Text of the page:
Indexeus temporarily tilted the odds in its favor – the search engine targeted hackers by listing their passwords and other information in its search results. The service wanted a dollar “donation” from each hacker listed to get their information removed from its search results.
The situation is the reverse of the typical hacker-search engine report. For the hackers, targeting a search engine is typically the more common situation than being the target of one. The reason why Indexeus decided to go forward with this campaign is in order to draw attention to the new search engine. The European Union-based search engine now allows free removal requests in compliance with the recent “right to be forgotten” ruling. Its campaign was meant to draw attention to the new search engine.
Like many hackers, the information Indexeus was threatening to reveal was illegally obtained. The site collects data from forums and repositories of information gathered by hackers. It has information from more than 100 data breaches. Indexeus’ function is to gather it in an attempt to get it removed.
Indexeus founder Jason Relinquo told Krebs on Security that he wants the search engine to be a tool to do good by providing information.
“I want this to grow and be a reference, and at some point by a tool useful enough to be used by law enforcement,” said Relinquo in his interview with the security blog. He continued that minors’ personal information could always be removed for free.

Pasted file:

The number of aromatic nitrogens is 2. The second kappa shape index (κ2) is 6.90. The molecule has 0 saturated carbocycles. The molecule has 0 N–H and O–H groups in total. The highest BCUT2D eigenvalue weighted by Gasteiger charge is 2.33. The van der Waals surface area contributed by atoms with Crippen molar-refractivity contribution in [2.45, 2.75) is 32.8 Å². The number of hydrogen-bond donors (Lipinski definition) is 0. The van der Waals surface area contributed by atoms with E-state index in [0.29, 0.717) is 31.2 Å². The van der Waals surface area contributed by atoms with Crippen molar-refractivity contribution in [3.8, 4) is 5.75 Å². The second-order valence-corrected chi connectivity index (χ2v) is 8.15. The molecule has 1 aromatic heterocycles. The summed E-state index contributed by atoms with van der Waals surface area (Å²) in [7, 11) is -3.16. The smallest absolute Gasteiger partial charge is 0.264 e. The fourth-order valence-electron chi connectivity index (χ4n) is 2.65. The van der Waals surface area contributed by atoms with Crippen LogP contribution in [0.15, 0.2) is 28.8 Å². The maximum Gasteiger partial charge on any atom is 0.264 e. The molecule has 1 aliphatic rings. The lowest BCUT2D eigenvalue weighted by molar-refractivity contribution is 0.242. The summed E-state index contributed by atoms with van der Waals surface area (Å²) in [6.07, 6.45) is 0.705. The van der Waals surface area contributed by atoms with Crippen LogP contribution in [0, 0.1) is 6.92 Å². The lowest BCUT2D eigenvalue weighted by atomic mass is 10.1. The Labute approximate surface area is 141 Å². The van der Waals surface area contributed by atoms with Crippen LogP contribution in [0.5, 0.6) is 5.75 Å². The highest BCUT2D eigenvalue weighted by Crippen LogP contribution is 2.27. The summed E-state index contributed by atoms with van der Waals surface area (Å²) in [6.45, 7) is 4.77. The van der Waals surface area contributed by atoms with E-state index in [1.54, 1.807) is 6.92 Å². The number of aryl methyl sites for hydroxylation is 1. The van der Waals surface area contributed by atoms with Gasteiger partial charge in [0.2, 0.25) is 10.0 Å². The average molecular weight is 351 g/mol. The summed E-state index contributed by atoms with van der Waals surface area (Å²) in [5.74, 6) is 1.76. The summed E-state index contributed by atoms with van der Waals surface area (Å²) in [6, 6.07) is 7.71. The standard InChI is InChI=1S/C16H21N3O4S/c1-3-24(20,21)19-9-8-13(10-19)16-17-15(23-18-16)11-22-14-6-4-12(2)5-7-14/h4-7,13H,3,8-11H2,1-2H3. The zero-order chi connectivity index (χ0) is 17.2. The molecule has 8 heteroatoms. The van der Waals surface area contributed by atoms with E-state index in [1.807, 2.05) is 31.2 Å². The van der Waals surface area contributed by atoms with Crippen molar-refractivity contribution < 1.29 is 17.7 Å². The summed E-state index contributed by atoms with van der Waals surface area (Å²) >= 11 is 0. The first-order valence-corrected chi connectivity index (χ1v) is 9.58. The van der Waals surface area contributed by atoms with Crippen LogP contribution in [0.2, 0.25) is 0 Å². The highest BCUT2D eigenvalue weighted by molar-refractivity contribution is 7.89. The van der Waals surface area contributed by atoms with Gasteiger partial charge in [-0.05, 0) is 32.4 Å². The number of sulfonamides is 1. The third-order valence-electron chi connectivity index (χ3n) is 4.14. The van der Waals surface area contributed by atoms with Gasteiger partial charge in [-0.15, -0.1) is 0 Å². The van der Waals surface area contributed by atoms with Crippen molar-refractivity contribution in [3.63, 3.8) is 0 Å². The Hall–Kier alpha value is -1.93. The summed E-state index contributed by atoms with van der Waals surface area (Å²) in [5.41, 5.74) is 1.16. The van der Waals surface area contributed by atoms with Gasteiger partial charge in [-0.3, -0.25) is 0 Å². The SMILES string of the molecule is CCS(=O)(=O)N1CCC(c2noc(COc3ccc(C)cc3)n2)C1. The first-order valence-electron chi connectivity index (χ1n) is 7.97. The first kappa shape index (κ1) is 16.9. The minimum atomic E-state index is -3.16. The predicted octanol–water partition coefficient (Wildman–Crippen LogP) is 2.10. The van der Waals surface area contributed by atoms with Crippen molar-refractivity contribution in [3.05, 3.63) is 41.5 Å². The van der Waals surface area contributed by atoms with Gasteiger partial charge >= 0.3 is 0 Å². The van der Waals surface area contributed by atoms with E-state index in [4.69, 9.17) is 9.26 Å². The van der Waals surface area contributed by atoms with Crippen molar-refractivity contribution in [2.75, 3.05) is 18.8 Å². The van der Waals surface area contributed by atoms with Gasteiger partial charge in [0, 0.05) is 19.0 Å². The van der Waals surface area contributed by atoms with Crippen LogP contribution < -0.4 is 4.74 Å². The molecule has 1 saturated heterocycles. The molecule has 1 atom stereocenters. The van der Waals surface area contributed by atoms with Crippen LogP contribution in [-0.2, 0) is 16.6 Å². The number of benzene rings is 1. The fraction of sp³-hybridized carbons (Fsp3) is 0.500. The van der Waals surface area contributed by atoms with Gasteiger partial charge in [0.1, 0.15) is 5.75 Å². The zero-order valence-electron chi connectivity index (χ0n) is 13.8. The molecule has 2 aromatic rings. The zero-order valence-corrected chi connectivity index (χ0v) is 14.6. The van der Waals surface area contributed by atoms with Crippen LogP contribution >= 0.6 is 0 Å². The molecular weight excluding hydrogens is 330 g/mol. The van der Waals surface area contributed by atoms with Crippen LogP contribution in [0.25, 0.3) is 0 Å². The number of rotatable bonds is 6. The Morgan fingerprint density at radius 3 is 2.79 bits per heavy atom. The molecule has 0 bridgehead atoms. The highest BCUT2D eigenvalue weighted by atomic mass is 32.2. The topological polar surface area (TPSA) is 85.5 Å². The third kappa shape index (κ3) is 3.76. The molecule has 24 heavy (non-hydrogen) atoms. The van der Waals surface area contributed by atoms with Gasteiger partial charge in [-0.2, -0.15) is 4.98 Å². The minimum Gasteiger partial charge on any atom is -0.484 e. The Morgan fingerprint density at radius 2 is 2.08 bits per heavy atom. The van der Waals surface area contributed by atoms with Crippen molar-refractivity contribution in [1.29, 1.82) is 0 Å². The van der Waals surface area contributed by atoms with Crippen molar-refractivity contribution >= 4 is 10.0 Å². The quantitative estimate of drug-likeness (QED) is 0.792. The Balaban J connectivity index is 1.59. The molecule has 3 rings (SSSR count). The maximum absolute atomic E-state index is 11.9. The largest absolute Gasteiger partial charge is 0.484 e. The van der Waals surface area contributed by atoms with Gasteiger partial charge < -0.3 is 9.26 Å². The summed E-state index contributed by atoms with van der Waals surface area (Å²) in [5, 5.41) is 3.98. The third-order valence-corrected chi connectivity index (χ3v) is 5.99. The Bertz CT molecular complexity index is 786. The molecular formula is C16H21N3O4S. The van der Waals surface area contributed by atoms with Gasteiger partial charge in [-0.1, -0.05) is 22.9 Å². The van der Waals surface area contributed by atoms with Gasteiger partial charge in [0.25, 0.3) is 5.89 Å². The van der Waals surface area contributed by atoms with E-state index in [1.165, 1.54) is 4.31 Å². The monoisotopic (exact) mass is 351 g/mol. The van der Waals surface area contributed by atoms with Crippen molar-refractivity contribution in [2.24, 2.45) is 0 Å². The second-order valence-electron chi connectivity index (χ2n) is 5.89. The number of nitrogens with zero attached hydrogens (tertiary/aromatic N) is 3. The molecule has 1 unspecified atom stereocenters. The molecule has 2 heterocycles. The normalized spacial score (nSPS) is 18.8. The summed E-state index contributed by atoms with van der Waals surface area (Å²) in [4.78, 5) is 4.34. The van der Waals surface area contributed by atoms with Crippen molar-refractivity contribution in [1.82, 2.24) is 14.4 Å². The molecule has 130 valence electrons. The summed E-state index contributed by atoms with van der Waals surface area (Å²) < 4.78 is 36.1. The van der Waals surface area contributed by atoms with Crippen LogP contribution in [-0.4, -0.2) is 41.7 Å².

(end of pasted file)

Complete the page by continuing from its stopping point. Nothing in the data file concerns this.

The whole purpose of Indexeus is to make people more aware of their online security, which they sometimes undermine. On Indexeus’ FAQ page, this purpose is described in greater detail:
“This is a service, which provides easy access to hundreds of databases, which is very useful if you don’t want to bring your databases around or if you just don’t have any. The goal is to make people realize that using the same information all over is stupid and will lead to you getting your information stolen, but also showing you how badly administrators keep your private data stored.”
The whole online stunt was successful in that it drew attention to the hazards of putting personal information online. It only takes one successful cyberattack for users’ information to wind up on a hacker’s computer. The stacks of information on Indexeus’ database came from data breaches. In using it in an attempt to get hackers to pay to get their information removed, the website drew further attention by creating a scenario that more commonly happens in reverse.
The availability of private information online in a place where Indexeus’ Relinquo was able to find it to build the search engine shows that online privacy and security threats are real, since hackers may already have a user’s information without their knowledge. After all, assuming the $1 per record had actually happened, it would have made Indexeus $10 million.